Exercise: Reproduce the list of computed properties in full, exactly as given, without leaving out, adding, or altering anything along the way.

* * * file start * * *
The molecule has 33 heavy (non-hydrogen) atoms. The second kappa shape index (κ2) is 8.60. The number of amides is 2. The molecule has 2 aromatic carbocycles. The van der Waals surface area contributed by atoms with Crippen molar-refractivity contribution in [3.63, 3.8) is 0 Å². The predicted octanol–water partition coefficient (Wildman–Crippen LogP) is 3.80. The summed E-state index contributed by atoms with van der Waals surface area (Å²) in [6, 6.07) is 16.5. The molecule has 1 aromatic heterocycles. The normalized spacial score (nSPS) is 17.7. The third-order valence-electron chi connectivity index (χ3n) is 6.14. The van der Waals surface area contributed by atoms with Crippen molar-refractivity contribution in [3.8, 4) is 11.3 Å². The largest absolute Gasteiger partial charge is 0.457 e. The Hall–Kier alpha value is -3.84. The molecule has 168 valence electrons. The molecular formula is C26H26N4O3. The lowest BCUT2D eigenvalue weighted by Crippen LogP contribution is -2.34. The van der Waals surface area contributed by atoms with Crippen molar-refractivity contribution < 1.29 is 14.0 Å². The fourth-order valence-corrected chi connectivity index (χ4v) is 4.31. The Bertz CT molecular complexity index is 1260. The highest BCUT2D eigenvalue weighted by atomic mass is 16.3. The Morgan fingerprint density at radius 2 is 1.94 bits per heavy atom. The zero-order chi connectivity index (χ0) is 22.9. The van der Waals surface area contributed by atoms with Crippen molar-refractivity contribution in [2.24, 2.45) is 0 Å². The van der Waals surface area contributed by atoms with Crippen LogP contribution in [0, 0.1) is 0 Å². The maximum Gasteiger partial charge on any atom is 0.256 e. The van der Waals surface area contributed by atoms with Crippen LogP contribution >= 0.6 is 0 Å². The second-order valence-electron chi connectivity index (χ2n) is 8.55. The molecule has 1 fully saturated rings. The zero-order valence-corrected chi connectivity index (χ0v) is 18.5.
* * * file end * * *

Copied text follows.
The molecule has 33 heavy (non-hydrogen) atoms. The second kappa shape index (κ2) is 8.60. The number of amides is 2. The molecule has 2 aromatic carbocycles. The van der Waals surface area contributed by atoms with Crippen molar-refractivity contribution in [3.63, 3.8) is 0 Å². The predicted octanol–water partition coefficient (Wildman–Crippen LogP) is 3.80. The summed E-state index contributed by atoms with van der Waals surface area (Å²) in [6, 6.07) is 16.5. The molecule has 1 aromatic heterocycles. The normalized spacial score (nSPS) is 17.7. The third-order valence-electron chi connectivity index (χ3n) is 6.14. The van der Waals surface area contributed by atoms with Crippen molar-refractivity contribution in [3.8, 4) is 11.3 Å². The largest absolute Gasteiger partial charge is 0.457 e. The Hall–Kier alpha value is -3.84. The molecule has 168 valence electrons. The molecular formula is C26H26N4O3. The lowest BCUT2D eigenvalue weighted by Crippen LogP contribution is -2.34. The van der Waals surface area contributed by atoms with Crippen molar-refractivity contribution < 1.29 is 14.0 Å². The fourth-order valence-corrected chi connectivity index (χ4v) is 4.31. The Bertz CT molecular complexity index is 1260. The highest BCUT2D eigenvalue weighted by atomic mass is 16.3. The Morgan fingerprint density at radius 2 is 1.94 bits per heavy atom. The zero-order chi connectivity index (χ0) is 22.9. The van der Waals surface area contributed by atoms with Crippen molar-refractivity contribution in [2.24, 2.45) is 0 Å². The van der Waals surface area contributed by atoms with Crippen LogP contribution in [0, 0.1) is 0 Å². The maximum Gasteiger partial charge on any atom is 0.256 e. The van der Waals surface area contributed by atoms with Crippen LogP contribution >= 0.6 is 0 Å². The second-order valence-electron chi connectivity index (χ2n) is 8.55. The molecule has 1 fully saturated rings. The zero-order valence-corrected chi connectivity index (χ0v) is 18.5.